REVIEW: The Walking Dead 7.01 ‘The Day Will Come When You Won’t Be’ is traumatic viewing
We spent months waiting in our bunkers, chatting Negan murder theories and making bets on Glenn kicking the bucket, but all that time could never have been enough to prepare us emotionally for ‘The Day Will Come When You Won’t Be’.
It was not that the answer to the murder-mystery cliffhanger from last season was unexpected. The majority of fans and press got it right to some extent. The grisly deaths of Abraham and Glenn played only a supporting role in the episode’s narrative. ‘The Day Will Come When You Won’t Be’ is a masterfully woven depiction of a sadistic, torturous manipulator breaking his most defiant adversary’s spirit entirely.
Watching The Walking Dead‘s ‘hero’ be broken by Negan made for traumatic viewing. Together, we and Rick experienced all five stages of grief, rolled into one evening of the most brutal, abject horror. Meanwhile, Negan fulfilled the promise of being the series’ most heinous and unpredictable villain yet.
The episode began with denial. A shell-shocked Rick was taken to Negan’s caravan for a talk between leaders. It was fitting, though frustrating, that while Rick remained in this fugue that we learnt nothing more of what had just taken place.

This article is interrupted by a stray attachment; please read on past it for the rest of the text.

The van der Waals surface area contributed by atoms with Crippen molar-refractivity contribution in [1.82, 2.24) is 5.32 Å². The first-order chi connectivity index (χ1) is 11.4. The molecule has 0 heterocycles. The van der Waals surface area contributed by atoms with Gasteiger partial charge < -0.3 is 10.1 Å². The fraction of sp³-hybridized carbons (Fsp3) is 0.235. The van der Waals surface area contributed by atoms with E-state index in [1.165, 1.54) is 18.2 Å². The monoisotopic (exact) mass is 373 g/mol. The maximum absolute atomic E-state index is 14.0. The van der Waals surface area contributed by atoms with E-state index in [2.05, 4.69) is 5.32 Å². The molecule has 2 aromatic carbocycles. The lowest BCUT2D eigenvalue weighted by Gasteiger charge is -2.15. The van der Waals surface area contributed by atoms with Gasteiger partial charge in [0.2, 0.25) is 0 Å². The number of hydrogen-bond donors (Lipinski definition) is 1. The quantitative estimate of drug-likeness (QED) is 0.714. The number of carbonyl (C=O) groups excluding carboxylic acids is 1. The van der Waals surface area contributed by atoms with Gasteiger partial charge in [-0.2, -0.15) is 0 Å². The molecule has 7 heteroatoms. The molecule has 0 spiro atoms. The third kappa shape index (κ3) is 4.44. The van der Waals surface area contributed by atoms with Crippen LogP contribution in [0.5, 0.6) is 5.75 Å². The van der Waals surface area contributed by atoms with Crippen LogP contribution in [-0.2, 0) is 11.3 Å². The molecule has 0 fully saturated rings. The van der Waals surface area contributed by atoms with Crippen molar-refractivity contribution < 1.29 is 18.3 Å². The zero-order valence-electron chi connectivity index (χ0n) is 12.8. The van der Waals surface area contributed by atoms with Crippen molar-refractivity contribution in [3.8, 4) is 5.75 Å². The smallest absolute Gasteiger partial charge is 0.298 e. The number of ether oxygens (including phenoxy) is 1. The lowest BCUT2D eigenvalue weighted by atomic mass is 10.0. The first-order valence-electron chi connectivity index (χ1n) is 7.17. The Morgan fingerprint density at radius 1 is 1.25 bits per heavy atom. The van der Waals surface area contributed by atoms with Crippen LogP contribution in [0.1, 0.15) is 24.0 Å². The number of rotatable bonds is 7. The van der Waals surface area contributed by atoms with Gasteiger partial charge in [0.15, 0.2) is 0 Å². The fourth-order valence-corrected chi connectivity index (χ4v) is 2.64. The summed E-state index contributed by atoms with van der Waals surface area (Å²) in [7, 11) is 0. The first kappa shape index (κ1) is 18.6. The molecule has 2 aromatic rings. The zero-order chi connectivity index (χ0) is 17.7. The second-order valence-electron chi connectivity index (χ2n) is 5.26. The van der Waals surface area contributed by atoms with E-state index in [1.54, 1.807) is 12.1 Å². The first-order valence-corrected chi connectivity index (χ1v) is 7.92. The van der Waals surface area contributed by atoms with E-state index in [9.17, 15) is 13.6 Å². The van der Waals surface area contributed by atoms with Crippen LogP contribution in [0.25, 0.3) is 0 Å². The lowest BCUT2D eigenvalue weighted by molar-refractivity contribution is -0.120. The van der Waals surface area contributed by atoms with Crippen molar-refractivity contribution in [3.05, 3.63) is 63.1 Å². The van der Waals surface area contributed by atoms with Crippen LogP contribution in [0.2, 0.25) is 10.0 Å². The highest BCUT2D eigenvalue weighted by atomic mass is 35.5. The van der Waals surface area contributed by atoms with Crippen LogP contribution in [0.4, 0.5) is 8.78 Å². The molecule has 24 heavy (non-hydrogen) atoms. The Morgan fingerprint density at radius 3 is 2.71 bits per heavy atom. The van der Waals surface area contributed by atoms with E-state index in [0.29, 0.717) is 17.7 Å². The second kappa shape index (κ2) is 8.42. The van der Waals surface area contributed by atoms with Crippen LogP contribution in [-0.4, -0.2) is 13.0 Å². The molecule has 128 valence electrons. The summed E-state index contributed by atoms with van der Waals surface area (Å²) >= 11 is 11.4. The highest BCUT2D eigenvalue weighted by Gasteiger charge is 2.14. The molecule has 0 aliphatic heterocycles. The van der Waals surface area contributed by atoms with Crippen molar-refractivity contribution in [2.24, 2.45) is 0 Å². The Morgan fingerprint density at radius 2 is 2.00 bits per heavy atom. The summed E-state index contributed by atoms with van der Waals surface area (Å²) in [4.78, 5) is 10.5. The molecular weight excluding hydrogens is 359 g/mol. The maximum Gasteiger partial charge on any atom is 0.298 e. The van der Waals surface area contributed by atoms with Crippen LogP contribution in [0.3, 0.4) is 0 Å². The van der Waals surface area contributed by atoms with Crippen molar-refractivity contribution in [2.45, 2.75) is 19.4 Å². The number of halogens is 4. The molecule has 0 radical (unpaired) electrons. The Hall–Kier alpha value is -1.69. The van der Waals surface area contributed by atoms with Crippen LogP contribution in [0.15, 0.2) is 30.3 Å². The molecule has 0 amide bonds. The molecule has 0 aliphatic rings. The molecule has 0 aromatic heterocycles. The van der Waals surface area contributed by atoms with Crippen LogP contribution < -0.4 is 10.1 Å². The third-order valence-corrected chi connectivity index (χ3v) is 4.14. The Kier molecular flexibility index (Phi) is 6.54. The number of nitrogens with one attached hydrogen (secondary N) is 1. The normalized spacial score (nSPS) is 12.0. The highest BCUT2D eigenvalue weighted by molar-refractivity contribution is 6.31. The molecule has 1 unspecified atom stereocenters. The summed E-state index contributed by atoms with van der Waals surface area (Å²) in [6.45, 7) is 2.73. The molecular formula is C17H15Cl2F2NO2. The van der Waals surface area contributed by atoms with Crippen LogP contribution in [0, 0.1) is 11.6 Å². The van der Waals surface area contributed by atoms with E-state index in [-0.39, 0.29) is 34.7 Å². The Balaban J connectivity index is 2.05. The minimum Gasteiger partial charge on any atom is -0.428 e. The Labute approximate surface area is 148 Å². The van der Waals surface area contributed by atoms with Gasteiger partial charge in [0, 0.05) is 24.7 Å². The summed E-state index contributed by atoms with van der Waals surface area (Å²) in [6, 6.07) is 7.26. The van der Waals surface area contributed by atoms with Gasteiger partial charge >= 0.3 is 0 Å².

It was testament to Rick Grimes’ character that he did not back down there and then, after the brutal murder of Abraham. He played along with the game, knowing every minute he wanted nothing more than to destroy Negan for what he had done. Even when Glenn became the second person to be beaten to a pulp, Rick remained defiant, rather than compliant. It led to the best scene of the episode – when Negan struck, for the third time, by using Carl.
Finally, we saw Rick lose it under the gravity of an impossible choice – wilfully mutilate his own son in a world where to do so will have severe consequences on his ability to survive, or the deaths of his entire group. The moment was heart-stopping television.
By the time Negan has left, there is utter nothingness to the character of Rick. At that moment, he is defeated. The change in Rick’s demeanour is perfectly encapsulated by the line he gives a vengeful Maggie: “They have an army. We would die – all of us.”
The old Rick would never have let something like superior numbers destroy his desire for revenge on a group and a man that has caused his friends such ill. Instead, he is almost meek. Negan has achieved what he set to do.
‘The Day Will Come When You Won’t Be’ was not the story I thought it would be five minutes before it aired. It was almost singularly devoted to creating Negan, a frightening and charismatic villain who requires the utmost subservience from his underlings, and contrasting him to the defiant, determined Rick. Their horribly immersive power dynamics were simultaneously a struggle to watch and impossible to stop watching.
Watching the darkness perpetuate Rick’s hope and belief system made for great, albeit very bleak, television in ‘The Day Will Come When You Won’t Be’. But our main question for the end of the episode is what can be next for our heroes if they are broken? Is Maggie leading a revenge mission? It doesn’t look like she’ll get many followers for her cause. Is the show still worth watching in the absence of hope?
If not, I would happily watch an entire series following Negan and the Saviours instead. Spin-off? Yes please.